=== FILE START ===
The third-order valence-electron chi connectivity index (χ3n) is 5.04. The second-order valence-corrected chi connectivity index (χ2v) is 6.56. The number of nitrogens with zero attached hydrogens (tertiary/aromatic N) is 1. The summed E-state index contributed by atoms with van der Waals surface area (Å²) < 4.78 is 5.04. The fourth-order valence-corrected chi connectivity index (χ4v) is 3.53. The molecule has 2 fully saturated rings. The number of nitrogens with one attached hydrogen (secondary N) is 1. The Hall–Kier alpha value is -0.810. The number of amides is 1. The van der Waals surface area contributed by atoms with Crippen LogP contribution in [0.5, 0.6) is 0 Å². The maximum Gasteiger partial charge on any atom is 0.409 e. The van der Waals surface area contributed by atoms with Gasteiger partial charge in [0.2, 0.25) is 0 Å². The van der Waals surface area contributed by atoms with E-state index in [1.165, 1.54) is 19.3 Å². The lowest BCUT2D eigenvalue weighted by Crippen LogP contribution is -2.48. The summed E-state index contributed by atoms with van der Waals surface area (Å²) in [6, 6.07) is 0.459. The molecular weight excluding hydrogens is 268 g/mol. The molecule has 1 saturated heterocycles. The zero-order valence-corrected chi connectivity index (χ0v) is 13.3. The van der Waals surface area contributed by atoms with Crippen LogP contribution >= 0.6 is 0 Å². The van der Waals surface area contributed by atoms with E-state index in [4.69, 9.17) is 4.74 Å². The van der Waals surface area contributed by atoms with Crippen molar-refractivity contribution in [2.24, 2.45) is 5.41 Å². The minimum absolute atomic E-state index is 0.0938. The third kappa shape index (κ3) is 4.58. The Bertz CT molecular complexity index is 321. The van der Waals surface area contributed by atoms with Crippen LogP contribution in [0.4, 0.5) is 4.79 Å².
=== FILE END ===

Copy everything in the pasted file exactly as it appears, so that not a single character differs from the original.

The third-order valence-electron chi connectivity index (χ3n) is 5.04. The second-order valence-corrected chi connectivity index (χ2v) is 6.56. The number of nitrogens with zero attached hydrogens (tertiary/aromatic N) is 1. The summed E-state index contributed by atoms with van der Waals surface area (Å²) < 4.78 is 5.04. The fourth-order valence-corrected chi connectivity index (χ4v) is 3.53. The molecule has 2 fully saturated rings. The number of nitrogens with one attached hydrogen (secondary N) is 1. The Hall–Kier alpha value is -0.810. The number of amides is 1. The van der Waals surface area contributed by atoms with Crippen LogP contribution in [0.5, 0.6) is 0 Å². The maximum Gasteiger partial charge on any atom is 0.409 e. The van der Waals surface area contributed by atoms with Gasteiger partial charge in [0.2, 0.25) is 0 Å². The van der Waals surface area contributed by atoms with E-state index in [1.165, 1.54) is 19.3 Å². The lowest BCUT2D eigenvalue weighted by Crippen LogP contribution is -2.48. The summed E-state index contributed by atoms with van der Waals surface area (Å²) in [6, 6.07) is 0.459. The molecular weight excluding hydrogens is 268 g/mol. The molecule has 1 saturated heterocycles. The zero-order valence-corrected chi connectivity index (χ0v) is 13.3. The van der Waals surface area contributed by atoms with Crippen LogP contribution >= 0.6 is 0 Å². The van der Waals surface area contributed by atoms with E-state index in [4.69, 9.17) is 4.74 Å². The van der Waals surface area contributed by atoms with Crippen molar-refractivity contribution in [2.24, 2.45) is 5.41 Å². The minimum absolute atomic E-state index is 0.0938. The third kappa shape index (κ3) is 4.58. The Bertz CT molecular complexity index is 321. The van der Waals surface area contributed by atoms with Crippen LogP contribution in [0.4, 0.5) is 4.79 Å².